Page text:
This book is subtitled “A Guide for Beginners”. It is, in the sense that it assumes no previous knowledge, but it also covers an awful lot of ground.
Did you know that geologists have occasionally found modern or futuristic artifacts in rock strata millions and even billions of years old? For instance, the various solid metal balls discovered in layers of Precambrian sediment in the Western Transvaal, South Africa, must be at least 2.8 billion years old. “They have the appearance of artifacts, balls manufatured in a factory from specially toughened steel for a specific purpose. Yet on the face of it, they can’t be man-made.” Why not? Well, for a start, at that time the only living creatures around were algae and bacteria and a few primitive jellyfish. Unless there were visitors from elsewhere – or elsewhen.
It’s not just the metal balls, either. A wall built of polished cubical blocks, yes, a wall, 150 yards long, in a coal seam in Oklahoma at least 260 million years old. A gold chain inside a lump of coal. An iron pot inside another large piece of coal. A human footprint – I’m not kidding – some 500 million years old.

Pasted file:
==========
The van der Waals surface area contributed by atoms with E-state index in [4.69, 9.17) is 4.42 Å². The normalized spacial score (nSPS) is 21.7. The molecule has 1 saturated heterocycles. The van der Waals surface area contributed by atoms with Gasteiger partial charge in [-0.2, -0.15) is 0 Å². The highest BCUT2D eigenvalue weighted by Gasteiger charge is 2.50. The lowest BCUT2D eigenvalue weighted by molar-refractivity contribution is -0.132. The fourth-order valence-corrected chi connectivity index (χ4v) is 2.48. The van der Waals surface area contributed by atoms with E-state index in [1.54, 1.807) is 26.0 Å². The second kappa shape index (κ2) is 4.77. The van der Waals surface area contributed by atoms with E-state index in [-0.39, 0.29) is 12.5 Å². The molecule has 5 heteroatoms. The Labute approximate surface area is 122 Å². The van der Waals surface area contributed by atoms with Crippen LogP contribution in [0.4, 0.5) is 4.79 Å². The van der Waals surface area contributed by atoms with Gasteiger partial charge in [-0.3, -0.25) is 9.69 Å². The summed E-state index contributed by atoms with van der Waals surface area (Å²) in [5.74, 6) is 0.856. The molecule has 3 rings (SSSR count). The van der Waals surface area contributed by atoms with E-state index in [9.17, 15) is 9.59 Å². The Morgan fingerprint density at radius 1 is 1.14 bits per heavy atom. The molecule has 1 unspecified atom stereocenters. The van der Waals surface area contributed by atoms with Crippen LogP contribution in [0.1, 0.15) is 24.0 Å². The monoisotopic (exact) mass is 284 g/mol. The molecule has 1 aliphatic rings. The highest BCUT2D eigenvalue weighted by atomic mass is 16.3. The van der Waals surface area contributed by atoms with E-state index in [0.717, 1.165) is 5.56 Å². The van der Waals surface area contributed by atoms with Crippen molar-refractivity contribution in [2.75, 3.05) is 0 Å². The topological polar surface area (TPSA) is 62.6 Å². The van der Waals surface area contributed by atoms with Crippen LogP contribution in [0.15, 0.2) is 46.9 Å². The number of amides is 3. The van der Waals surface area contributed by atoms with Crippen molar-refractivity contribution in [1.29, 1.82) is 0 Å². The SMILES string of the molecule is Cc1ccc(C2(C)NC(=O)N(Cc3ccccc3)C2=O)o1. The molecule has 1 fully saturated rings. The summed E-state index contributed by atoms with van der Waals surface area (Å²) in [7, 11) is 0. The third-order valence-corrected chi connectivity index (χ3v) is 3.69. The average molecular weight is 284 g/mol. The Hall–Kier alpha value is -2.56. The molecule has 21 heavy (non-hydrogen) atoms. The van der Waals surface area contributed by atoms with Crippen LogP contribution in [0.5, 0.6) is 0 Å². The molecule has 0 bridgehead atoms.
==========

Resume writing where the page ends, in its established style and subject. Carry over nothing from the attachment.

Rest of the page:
According to the author, it far more likely that the visitors to these bygone ages travelled there through time than through space. In Part II, The Physics, he tells us why, starting with a discussion of our common-sense view of time and comparing this with the very un-common-sense views put forward by philosophers ancient and modern (ie those who really thought about it), by the founders and gurus of the various religions, by physicists and astronomers. And he comes to the conclusion that “it is not time that flows like a river carrying us along from a disappearing past into a constantly created future. Rather, it seems we are the ones who ‘flow’.” Which is to say, time doesn’t pass; we pass, through time. I couldn’t agree more.
Another very interesting point the author raises later in the book is whether “flying saucers” are in fact time machines. As he says, UFOs are not to be dismissed out of hand. There is just too much evidence for their physical existence. They even show up on radar screens. Again, is it more likely they come from elsewhere, or elsewhen? And the occupants don’t seem all that alien; on the contrary, they seem all too human!
A brilliant and thought-provoking introduction not simply to time travel but to the whole question of what we mean by TIME.
(That statement above – “Time doesn’t pass; we pass, through time” – comes from the novel TIME SLAVE by John Norman, an SF classic which I will review here asap.)